Sunday, 7 February 2010

The WATM Podcast Episode 7

Bit of a gap before this, but don't worry, this week's podcast is a cracker. We tackle the media and its coverage of technology, the United Nations Human Rights Council, Bicycle hire schemes and the final stage of the Ukrainian presidential election. We cram in a cocktail and some jabbering - enjoy!

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1 comment:

David said...

The cycling superhighways seem an almost entirely pointless idea. As far as I can tell they're effectively blue cycle lanes. The routes they'll be on are mostly major roads so probably already have bus lanes along most of their length, so I fail to see the advantage of adding another a bit of blue paint on top of the red. If they take the opportunity to redesign some of the junctions/road layout on the routes to make them more usable for bikes that would certainly be positive but the lanes themselves seem to be far more about marketing than any real improvement in the road conditions.

Clearly London simply doesn't have the room to implement a system of segregated paths on the scale of somewhere like Copenhagen but there's plenty that can be done to adapt our existing road network to make it more cycle friendly. Slowing cars, removing one-way systems, better designed junctions, improving the road surface all help. Sadly a lot of the existing cycle lanes are at best useless and at worst potentially lethal. They frequently lead the nervous or inexperienced cyclist onto the most dangerous parts of the road and increase friction with motorists.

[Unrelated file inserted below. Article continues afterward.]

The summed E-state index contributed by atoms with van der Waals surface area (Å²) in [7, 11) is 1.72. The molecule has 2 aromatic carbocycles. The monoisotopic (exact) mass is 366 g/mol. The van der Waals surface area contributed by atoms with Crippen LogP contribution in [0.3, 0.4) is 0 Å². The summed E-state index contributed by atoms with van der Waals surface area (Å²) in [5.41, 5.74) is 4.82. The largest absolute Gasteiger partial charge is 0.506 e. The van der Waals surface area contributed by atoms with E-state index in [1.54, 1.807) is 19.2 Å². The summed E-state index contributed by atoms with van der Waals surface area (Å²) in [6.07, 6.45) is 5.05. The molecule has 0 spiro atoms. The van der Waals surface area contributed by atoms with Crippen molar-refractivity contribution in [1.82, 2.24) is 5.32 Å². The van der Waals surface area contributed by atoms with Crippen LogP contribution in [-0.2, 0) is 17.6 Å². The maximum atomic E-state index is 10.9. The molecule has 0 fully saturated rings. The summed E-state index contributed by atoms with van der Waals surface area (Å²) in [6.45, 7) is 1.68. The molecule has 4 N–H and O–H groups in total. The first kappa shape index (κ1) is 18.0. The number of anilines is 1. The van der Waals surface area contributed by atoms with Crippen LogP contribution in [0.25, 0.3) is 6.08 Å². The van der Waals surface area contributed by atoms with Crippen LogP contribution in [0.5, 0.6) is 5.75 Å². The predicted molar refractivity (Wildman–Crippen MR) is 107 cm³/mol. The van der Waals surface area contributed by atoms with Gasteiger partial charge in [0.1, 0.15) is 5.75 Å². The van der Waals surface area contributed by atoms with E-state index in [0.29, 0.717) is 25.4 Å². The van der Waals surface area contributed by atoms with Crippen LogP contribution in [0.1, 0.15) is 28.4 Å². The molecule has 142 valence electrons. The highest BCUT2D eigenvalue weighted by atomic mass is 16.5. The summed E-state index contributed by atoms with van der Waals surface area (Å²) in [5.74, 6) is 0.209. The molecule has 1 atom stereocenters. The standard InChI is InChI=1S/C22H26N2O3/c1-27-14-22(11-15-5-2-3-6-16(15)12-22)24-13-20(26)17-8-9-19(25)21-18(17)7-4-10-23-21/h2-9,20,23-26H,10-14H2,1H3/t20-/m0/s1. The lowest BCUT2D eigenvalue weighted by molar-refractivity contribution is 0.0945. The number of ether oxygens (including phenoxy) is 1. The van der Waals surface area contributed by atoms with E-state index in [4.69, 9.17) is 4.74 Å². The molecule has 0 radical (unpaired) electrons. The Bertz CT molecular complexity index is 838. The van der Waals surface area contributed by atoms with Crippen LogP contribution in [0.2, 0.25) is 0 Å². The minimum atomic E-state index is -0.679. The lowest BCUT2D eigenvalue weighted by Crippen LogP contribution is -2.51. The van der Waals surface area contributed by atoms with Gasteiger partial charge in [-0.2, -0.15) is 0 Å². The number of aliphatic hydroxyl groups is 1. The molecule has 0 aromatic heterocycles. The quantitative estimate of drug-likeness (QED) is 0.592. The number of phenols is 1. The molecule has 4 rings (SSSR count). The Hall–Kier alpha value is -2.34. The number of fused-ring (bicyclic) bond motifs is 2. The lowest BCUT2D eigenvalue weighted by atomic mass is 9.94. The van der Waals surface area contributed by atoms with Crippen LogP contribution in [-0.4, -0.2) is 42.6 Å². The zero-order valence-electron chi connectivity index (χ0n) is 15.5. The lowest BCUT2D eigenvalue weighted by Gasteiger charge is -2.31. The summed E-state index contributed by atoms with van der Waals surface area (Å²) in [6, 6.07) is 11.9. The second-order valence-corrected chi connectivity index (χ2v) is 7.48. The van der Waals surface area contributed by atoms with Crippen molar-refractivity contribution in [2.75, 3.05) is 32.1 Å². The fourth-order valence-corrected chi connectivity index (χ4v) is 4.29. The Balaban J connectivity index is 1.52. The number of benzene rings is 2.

Ultimately though, the single biggest factor in reducing cycling causalities is increasing the number of cyclists. As cycling has increased over the last few years the number of deaths has dropped, both in proportional terms and, I think, actual numbers, which is why I'm cautiously optimistic about the bike hire scheme. It will certainly launch with too few bikes and too few stations, but I think it's another step towards normalising cycling and making more people consider it an utterly routine everyday activity. Not something you have to dress up in silly clothes and funny shoes to do, but just a practical way of getting about and getting your shopping home, and more bikes on the road reduces the risk for everyone.

London's roads aren't particularly dangerous to cycle on, much less than people assume, I think it really is much more about people lacking the confidence to do so. Some London Boroughs offer free cycle training which seems to be an excellent way to increase a persons confidence and ensure they have the basic skills and knowledge to ride safely. Cycling probably isn't for everyone, but I think as the numbers grow far more people will be willing to consider it as a viable transport option.

If you ever want to go for a little ride I'd be more than happy to join you.